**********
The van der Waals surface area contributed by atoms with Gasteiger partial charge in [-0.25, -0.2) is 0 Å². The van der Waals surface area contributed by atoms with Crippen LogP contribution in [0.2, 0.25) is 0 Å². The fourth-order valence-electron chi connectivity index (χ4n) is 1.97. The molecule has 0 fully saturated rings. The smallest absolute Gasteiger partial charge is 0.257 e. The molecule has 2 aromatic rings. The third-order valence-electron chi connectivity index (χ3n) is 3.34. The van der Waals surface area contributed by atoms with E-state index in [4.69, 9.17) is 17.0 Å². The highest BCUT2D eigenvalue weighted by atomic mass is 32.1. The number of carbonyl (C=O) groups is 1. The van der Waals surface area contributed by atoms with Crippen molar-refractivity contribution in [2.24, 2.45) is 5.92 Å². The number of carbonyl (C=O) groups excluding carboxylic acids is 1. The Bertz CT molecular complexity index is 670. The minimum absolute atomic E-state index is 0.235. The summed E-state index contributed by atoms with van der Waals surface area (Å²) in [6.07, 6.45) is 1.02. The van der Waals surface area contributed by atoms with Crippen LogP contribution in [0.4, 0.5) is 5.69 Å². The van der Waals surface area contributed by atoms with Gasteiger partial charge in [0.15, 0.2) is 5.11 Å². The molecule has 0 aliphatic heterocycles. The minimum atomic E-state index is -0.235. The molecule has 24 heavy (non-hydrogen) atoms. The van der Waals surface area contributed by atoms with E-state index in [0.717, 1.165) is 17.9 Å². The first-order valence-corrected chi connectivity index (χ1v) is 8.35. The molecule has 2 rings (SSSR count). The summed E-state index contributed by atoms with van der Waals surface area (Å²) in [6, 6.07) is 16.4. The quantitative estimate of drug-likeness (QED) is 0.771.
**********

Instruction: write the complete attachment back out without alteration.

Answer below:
The van der Waals surface area contributed by atoms with Gasteiger partial charge in [-0.25, -0.2) is 0 Å². The van der Waals surface area contributed by atoms with Crippen LogP contribution in [0.2, 0.25) is 0 Å². The fourth-order valence-electron chi connectivity index (χ4n) is 1.97. The molecule has 0 fully saturated rings. The smallest absolute Gasteiger partial charge is 0.257 e. The molecule has 2 aromatic rings. The third-order valence-electron chi connectivity index (χ3n) is 3.34. The van der Waals surface area contributed by atoms with E-state index in [4.69, 9.17) is 17.0 Å². The highest BCUT2D eigenvalue weighted by atomic mass is 32.1. The number of carbonyl (C=O) groups is 1. The van der Waals surface area contributed by atoms with Crippen molar-refractivity contribution in [2.24, 2.45) is 5.92 Å². The number of carbonyl (C=O) groups excluding carboxylic acids is 1. The Bertz CT molecular complexity index is 670. The minimum absolute atomic E-state index is 0.235. The summed E-state index contributed by atoms with van der Waals surface area (Å²) in [6.07, 6.45) is 1.02. The van der Waals surface area contributed by atoms with Crippen LogP contribution in [0.4, 0.5) is 5.69 Å². The van der Waals surface area contributed by atoms with Gasteiger partial charge in [0.15, 0.2) is 5.11 Å². The molecule has 0 aliphatic heterocycles. The minimum atomic E-state index is -0.235. The molecule has 24 heavy (non-hydrogen) atoms. The van der Waals surface area contributed by atoms with E-state index in [0.717, 1.165) is 17.9 Å². The first-order valence-corrected chi connectivity index (χ1v) is 8.35. The molecule has 2 rings (SSSR count). The summed E-state index contributed by atoms with van der Waals surface area (Å²) in [6, 6.07) is 16.4. The quantitative estimate of drug-likeness (QED) is 0.771.